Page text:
And the lawsuits against Uber just keep coming. The request-a-ride company has faced bureaucratic hurdles in New York and Washington D.C. Now, one month after Chicago taxi and limousine companies filed a class-action suit, a lawyer representing San Francisco tax drivers said has brought a similar complaint against the transportation startup.
According to the recent complaint (reproduced below), the taxi drivers are charging San Francisco-based Uber with operating a transportation company outside of state and local regulatory frameworks, and are seeking temporary and permanent injunctions preventing Uber from utilizing black cars or unlicensed “gypsy” vehicles in San Francisco, Uber’s largest market.
Uber, which markets itself as an “on-demand private driver” on its website, allows users to request a ride by mobile app, then dispatches its nearest participating driver. The company has also faced resistance from regulators in New York after announcing plans to launch its service here.
“Uber is brazenly violating this statutory scheme without even bothering to offer a pretext for their overtly illegal actions just as they have in New York City, Chicago and elsewhere,” Mr. Oswald said in the release. “By ignoring the law, Uber is putting at risk the livelihoods of hardworking men and women who drive safely and follow the rules.”
The lawsuit centers around the plaintiffs’ claim that Uber is effectively operating a taxi service by connecting passengers with drivers, while at the same time skirting regulations that govern taxi companies in San Francisco, such as rules regarding rates, accessibility for disabled persons and travel to under-served areas.
In an email to Betabeat, Uber attorney John Quinn said that the company was in compliance with the law and that it would fight the lawsuit:
In just over two years, Uber has provided a convenient, popular transportation option to tens of thousands of San Franciscans and a new source of income to thousands of drivers and their families. Uber complies with all laws and regulations applicable to its business. Any claim to the contrary is baseless and motivated by those who seek to deprive the public of this safe and convenient transportation option. Uber would rather compete for business on the streets of San Francisco than in the courtroom, but Uber will defend these claims in court and is confident of the outcome.
If anyone should be un-phased by a legal challenge, it’s Uber.
In September, the New York City Taxi and Limousine Commission warned Uber against accepting electronic payments in New York, “a love letter” that CEO Travis Kalanick said wouldn’t prevent Uber from operating in New York.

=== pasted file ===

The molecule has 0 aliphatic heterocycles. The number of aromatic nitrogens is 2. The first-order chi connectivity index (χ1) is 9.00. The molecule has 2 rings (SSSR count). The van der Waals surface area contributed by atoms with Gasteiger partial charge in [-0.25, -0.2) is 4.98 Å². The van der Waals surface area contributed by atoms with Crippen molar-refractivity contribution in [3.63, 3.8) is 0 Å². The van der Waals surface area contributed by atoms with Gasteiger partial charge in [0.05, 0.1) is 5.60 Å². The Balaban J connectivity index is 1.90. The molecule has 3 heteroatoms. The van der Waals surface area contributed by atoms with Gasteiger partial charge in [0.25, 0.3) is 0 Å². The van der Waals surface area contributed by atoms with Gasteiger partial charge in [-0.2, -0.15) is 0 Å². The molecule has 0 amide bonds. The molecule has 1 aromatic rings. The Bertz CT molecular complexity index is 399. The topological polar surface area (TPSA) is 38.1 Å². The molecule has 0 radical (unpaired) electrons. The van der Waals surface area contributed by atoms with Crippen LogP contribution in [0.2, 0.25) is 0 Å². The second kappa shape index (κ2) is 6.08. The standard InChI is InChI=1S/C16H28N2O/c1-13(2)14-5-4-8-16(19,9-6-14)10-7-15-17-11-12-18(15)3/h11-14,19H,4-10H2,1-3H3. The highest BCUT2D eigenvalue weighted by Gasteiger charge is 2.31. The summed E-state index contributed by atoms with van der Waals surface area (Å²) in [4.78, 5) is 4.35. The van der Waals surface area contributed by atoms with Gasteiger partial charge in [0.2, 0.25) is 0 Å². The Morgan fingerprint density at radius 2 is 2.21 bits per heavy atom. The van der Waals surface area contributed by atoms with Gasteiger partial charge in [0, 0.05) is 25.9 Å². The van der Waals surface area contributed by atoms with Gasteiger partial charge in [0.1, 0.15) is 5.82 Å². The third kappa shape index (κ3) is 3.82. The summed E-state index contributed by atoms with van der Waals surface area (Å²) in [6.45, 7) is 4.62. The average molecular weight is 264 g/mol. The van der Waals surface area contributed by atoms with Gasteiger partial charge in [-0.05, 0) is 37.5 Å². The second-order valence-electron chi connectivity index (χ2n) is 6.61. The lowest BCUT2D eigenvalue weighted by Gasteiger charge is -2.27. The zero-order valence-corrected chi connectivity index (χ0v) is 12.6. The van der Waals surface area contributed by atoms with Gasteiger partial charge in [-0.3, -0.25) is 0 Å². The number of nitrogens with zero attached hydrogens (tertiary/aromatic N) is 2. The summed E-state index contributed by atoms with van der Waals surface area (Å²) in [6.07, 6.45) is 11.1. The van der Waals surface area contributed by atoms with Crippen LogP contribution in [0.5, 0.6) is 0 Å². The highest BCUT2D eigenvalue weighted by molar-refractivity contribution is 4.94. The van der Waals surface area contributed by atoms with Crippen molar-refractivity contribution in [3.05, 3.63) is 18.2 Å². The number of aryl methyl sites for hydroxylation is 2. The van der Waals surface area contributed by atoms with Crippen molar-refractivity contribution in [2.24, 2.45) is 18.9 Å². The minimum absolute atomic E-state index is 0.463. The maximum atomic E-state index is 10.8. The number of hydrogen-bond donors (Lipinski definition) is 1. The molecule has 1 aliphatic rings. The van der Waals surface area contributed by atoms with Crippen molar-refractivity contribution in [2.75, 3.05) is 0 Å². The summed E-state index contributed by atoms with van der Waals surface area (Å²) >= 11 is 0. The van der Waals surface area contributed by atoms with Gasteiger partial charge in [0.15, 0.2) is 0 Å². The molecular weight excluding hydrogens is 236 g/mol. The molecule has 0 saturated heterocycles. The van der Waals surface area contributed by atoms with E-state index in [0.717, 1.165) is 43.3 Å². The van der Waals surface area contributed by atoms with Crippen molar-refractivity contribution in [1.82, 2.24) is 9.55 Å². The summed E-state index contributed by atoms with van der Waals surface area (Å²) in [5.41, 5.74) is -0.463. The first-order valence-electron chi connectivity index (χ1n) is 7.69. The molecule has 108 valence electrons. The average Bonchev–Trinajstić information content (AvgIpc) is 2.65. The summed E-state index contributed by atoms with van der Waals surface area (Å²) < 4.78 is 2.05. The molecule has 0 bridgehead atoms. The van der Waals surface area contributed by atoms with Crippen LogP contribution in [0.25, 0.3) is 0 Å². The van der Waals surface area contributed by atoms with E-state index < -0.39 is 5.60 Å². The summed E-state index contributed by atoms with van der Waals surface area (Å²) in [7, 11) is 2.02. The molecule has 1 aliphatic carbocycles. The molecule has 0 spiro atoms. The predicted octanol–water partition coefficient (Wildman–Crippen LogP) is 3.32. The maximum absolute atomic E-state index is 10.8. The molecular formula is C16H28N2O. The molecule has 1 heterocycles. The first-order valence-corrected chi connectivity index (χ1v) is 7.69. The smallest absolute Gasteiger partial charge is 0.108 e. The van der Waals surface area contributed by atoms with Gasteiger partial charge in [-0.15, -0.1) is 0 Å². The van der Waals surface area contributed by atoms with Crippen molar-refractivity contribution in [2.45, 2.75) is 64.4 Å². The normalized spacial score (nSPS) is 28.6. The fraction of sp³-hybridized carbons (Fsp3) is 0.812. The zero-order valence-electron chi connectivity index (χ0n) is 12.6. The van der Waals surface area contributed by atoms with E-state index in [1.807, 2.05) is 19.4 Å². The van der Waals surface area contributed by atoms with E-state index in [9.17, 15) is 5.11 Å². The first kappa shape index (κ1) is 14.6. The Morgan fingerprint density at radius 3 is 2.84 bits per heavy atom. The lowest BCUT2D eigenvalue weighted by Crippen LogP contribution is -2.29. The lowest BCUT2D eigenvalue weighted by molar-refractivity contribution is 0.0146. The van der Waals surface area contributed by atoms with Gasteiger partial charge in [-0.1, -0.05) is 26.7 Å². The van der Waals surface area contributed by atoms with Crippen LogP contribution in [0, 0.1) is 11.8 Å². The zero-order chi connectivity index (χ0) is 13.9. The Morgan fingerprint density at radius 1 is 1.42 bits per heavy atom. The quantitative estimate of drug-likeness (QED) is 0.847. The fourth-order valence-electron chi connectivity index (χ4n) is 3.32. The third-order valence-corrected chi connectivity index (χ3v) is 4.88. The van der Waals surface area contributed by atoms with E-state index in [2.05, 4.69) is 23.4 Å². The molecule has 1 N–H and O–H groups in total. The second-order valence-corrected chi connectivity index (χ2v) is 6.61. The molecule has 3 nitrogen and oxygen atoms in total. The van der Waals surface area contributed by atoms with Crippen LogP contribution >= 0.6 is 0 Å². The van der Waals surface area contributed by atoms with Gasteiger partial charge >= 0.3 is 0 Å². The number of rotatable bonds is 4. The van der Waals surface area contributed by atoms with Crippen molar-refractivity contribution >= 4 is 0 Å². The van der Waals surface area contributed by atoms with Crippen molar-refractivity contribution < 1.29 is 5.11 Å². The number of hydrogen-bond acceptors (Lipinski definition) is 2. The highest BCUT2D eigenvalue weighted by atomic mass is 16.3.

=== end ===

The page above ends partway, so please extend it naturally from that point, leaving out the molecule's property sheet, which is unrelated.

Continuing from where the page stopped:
Last month, the Chicago lawsuit alleged that the company “mischaracterized its true methods of operation in order to fraudulently acquire a dispatch license,” and breaking city law by charging passengers more than the metered rate, among other alleged violations.
As in the Chicago suit, the Mr. Oswald’s complaint references Mr. Kalanick’s past comments criticizing regulators:
Uber’s management has been openly critical of any regulation in general. Uber’s CEO Travis Kalanick has stated publicly that, “I don’t understand regulators … they are incredibly sensitive to what is in the public view. But if you only follow the rules, they will never let you make the city a better place.”
UPDATE: Apparently, the bureaucratic hurdles are also mounting. TechCrunch reports that the California Public Utilities Commission has begun “issuing citations and leveling fines” against ride-sharing and on-demand car startups like Lyft, SideCar, and Uber. Both SideCar and Lyft received fines of $20,000 from the CPUC for operating an unlicensed charter-party businesses. Uber is different from those startups, however, TechCrunch explains:
Uber’s a bit of a different beast, as it works with charter-party carriers to connect black car drivers with rides through the use of its mobile apps. While it doesn’t own or operate any vehicles itself, it partners with companies that do, whose drivers use its mobile apps in their spare time to collect fares based on the time and distance traveled. Uber monitors through GPS location data on its apps. We’re still trying to learn the official reason for Uber’s citation, and the amount it was fined by the regulator.